CMC is a wonderful celebration of the fantastic story telling and experiences we grown ups can provide the younger generation. Everyone seems passionate about the need for getting it right, about helping young people with certain issues, about the responsibility the industry has as a whole to give children a positive experience as possible.
That's why I'm going again this year. Of course it's a chance to have some meetings and network, but on the whole it's a chance to listen and learn, to recharge the inspiration batteries and to remember why the children's media industry is so valuable to our society.
If you're going feel free to say hello!
On a Facebook group recently someone asked about the benefits of subscription websites, where you pay a monthly fee and have access to job applications. I thought it might be useful to anyone looking to get into the business of making music to talk about my experience of them. At this point I have to point out this is merely MY experience - I have no idea how successful they are as a whole.
Over the years I've dipped in and out of these services. I won't mention any by name as the experience has been the same. You pay a fee, read the slightly detached ads (major label requires...feature film needs an outstanding composer etc) and apply blind. This could be a cover letter or a pitch (yes, often you have to work without a pitch budget or even contact with the potential hirer). Many times I've done this and many times I've not succeeded. By the way, I've learned to not use the word 'failed' after realising it's usually nothing personal, more that your take on it doesn't fit with the hirer's take; it doesn't mean you're not good enough.
Anyway, I've never been hired through a subscription website, and I think I know why. If there are, let's say, 100 applications for a job, there's a one in 100 chance of getting it. In contrast, for a regular TV pitch process generally a handful of composers are invited to pitch (again, I'm talking about my own experience). In addition you should be able to speak to the producers and decision makers to find out how best to approach the project, either verbally or by finding out their likes and dislikes. Very often finding out what someone doesn't like is a good steer. The bottom line is that everyone wants the best for the project, so decision makers will want to give you the best chance to succeed.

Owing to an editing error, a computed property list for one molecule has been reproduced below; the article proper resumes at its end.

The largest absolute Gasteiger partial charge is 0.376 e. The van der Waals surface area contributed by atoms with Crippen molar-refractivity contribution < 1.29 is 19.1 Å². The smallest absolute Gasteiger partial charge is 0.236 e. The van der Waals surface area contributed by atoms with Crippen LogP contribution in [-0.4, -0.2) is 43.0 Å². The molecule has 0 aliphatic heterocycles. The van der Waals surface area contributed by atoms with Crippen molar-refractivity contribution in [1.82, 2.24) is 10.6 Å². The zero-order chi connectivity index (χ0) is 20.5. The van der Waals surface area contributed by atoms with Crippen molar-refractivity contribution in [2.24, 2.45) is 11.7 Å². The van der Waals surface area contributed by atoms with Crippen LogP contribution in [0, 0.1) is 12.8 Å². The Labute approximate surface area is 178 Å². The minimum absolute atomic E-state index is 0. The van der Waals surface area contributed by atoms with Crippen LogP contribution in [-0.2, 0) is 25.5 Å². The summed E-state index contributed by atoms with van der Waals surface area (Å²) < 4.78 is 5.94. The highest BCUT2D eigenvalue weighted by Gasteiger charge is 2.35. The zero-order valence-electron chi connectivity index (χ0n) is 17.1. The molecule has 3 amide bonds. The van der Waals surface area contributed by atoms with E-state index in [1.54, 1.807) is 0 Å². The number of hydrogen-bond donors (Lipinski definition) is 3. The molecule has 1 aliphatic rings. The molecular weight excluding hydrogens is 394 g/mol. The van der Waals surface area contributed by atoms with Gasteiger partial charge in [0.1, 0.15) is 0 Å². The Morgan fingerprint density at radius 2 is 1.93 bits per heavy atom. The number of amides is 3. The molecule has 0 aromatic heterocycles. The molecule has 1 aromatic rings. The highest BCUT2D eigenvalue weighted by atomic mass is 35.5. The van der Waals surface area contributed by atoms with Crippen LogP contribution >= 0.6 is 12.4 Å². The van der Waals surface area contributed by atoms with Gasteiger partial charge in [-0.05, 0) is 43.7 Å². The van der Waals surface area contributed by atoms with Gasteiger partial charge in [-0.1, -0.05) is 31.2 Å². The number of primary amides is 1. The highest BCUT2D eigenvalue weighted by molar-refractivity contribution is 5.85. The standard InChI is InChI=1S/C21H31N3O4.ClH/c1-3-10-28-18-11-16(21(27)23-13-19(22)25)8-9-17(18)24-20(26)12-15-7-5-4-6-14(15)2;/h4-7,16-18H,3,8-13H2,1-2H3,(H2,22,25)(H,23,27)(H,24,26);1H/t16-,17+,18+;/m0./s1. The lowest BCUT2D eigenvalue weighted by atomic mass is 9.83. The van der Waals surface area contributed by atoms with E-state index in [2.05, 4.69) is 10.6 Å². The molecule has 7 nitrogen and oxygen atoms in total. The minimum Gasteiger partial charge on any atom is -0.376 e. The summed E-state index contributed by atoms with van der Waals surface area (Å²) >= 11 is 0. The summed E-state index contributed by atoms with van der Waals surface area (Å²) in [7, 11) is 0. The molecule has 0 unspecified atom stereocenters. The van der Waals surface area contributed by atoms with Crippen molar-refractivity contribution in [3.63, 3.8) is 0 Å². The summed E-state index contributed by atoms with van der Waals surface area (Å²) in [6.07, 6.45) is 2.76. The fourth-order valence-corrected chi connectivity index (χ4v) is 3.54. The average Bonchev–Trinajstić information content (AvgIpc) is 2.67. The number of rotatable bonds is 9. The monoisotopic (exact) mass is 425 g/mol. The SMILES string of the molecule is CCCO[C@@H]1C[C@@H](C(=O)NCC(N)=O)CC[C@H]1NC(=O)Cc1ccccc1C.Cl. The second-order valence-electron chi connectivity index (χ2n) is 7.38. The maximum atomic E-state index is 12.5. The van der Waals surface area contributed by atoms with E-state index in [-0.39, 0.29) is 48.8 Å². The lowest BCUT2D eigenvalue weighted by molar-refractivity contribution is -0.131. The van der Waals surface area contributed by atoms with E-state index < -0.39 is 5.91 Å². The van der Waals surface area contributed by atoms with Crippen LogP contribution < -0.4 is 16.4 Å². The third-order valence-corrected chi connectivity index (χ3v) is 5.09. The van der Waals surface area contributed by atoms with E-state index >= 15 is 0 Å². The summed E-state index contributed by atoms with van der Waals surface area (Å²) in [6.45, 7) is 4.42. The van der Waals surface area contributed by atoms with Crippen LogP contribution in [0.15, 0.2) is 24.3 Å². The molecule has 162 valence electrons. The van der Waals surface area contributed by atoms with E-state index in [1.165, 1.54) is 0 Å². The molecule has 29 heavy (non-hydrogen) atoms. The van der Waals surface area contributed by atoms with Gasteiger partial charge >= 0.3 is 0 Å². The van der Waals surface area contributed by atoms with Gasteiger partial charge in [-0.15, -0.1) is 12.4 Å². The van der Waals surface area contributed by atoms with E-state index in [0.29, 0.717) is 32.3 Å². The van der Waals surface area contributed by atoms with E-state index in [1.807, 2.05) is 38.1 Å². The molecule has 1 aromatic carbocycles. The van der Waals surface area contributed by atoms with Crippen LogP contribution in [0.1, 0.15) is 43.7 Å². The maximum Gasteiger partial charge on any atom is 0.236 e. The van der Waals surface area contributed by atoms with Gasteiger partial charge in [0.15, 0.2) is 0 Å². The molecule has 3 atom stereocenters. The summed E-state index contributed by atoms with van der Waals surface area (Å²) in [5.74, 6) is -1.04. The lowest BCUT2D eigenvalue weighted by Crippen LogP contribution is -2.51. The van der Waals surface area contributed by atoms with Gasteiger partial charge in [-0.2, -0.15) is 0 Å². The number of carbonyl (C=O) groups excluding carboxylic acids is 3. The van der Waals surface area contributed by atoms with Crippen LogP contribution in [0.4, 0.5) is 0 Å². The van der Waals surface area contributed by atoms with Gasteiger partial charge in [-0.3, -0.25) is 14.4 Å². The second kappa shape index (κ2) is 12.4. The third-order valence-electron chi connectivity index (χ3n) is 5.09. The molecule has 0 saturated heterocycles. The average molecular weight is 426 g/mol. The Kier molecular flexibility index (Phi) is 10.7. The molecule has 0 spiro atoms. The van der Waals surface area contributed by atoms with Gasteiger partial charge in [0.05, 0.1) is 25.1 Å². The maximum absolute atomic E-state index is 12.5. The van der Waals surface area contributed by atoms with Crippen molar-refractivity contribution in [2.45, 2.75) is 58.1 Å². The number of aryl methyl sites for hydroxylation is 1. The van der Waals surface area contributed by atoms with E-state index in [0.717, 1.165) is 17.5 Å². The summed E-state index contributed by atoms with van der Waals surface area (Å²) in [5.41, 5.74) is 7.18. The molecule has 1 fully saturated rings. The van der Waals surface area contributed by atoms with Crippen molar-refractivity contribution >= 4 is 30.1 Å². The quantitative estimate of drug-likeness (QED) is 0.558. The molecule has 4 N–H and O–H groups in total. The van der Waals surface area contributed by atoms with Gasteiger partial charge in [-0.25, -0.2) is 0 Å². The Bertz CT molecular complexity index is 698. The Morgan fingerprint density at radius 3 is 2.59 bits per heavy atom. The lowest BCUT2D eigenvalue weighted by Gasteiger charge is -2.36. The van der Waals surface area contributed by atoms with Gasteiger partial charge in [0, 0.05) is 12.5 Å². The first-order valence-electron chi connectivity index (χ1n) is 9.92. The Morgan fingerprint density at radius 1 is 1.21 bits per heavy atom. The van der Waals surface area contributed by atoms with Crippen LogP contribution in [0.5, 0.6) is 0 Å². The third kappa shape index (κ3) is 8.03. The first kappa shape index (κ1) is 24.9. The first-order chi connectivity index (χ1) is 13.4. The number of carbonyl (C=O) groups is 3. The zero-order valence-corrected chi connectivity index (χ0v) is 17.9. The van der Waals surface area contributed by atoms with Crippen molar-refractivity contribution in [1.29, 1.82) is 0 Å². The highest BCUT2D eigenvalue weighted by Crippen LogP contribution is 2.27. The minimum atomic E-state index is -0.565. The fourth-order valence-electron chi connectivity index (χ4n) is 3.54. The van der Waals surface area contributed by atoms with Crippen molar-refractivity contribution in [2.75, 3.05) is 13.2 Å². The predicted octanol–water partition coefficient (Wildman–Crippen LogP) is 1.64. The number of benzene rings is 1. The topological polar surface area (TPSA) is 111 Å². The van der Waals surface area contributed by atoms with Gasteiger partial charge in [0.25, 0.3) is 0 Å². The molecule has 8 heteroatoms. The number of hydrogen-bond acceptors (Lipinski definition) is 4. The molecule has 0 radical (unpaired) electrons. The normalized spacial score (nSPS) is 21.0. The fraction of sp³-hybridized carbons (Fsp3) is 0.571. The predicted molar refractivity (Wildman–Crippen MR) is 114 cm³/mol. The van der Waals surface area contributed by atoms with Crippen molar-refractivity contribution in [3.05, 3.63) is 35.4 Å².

But surely the subscription websites allow access to those companies. How will I be included otherwise?
My simple answer: take the tenner a month and save it for networking events, for conferences, for lunches and informal gatherings. Get to know who you want to work with. Do your research and make it personal.
How to network is another topic entirely, but ultimately talking with human beings about shared passions is much better than paying to become a number.
There's an important day around the corner. On Thursday, 23rd June, the good citizens of Britain will decide if it wants to stay in the European Union or go it alone. I've found the lack of impartial information sparse at best, and less so with regards to how it will affect me personally and in my work.
The reason for this is that it has never happened before. No one can say for certain how things would be if we left the EU as no country has ever left. On the flip side, no one can say how our membership will be affected by staying in, given that a vote to stay in will probably be seen as approval of every penny being sent to Brussels, when in fact most of us don't know how much is spent on membership and what the club benefits are.
So I'm conflicted. The TV series I work on was made possible in part by access to a European fund. Would the TV industry in the UK be as healthy (or healthier) out of the EU?
One thing I am certain of is that this will be a vote of emotion. The people I have spoken to are divided between those (like me) who have more questions than answers, and those who feel strongly about one or the other regardless of the facts and figures. I'm guessing those people will be more likely to vote.
I'm interested to here what you think. Do leave a comment here or on FaceTwit and let's have a conversation. If the media wants to report the personality battles going on then fine, let's figure it out on our own.
All the best
Coffee: check. Notepad for marking down timings: check. Final edits for the next batch of Scream Street episodes: check (and they're brilliant!). Cue sheet template: check. In-ear headphones so I won't feel like I've had a box over my head all day: check.
These are the forms I have to fill out in order to get royalties when my music is played on the telly. Scream Street is coming back folks!
Posts by Gareth Davies.